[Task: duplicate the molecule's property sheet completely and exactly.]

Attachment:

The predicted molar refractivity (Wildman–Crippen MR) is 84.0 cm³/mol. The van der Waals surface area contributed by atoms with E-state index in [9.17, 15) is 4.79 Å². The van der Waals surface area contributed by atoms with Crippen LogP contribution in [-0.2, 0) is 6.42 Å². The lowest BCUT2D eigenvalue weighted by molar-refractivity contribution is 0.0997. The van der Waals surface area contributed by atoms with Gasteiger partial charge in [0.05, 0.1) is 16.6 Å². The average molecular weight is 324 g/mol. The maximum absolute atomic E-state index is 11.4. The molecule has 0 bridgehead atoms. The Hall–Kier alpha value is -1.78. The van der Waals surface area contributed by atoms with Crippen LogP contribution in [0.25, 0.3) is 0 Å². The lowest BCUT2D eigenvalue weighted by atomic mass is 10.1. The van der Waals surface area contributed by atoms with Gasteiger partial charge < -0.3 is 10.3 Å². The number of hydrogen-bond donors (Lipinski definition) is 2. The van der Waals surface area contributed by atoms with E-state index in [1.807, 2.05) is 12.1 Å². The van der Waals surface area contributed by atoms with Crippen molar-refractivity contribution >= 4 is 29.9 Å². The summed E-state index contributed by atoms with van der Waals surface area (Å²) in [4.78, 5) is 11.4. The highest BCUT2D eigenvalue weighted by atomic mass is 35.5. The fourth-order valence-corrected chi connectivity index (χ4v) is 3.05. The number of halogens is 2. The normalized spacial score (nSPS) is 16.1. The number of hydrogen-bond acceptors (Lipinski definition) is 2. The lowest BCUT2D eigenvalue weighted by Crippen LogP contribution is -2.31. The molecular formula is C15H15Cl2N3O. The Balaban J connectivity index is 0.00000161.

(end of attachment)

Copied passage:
The predicted molar refractivity (Wildman–Crippen MR) is 84.0 cm³/mol. The van der Waals surface area contributed by atoms with E-state index in [9.17, 15) is 4.79 Å². The van der Waals surface area contributed by atoms with Crippen LogP contribution in [-0.2, 0) is 6.42 Å². The lowest BCUT2D eigenvalue weighted by molar-refractivity contribution is 0.0997. The van der Waals surface area contributed by atoms with Gasteiger partial charge in [0.05, 0.1) is 16.6 Å². The average molecular weight is 324 g/mol. The maximum absolute atomic E-state index is 11.4. The molecule has 0 bridgehead atoms. The Hall–Kier alpha value is -1.78. The van der Waals surface area contributed by atoms with Crippen LogP contribution in [0.25, 0.3) is 0 Å². The lowest BCUT2D eigenvalue weighted by atomic mass is 10.1. The van der Waals surface area contributed by atoms with Gasteiger partial charge < -0.3 is 10.3 Å². The number of hydrogen-bond donors (Lipinski definition) is 2. The van der Waals surface area contributed by atoms with E-state index in [1.807, 2.05) is 12.1 Å². The van der Waals surface area contributed by atoms with Crippen molar-refractivity contribution >= 4 is 29.9 Å². The summed E-state index contributed by atoms with van der Waals surface area (Å²) in [4.78, 5) is 11.4. The highest BCUT2D eigenvalue weighted by atomic mass is 35.5. The fourth-order valence-corrected chi connectivity index (χ4v) is 3.05. The number of halogens is 2. The normalized spacial score (nSPS) is 16.1. The number of hydrogen-bond acceptors (Lipinski definition) is 2. The lowest BCUT2D eigenvalue weighted by Crippen LogP contribution is -2.31. The molecular formula is C15H15Cl2N3O. The Balaban J connectivity index is 0.00000161.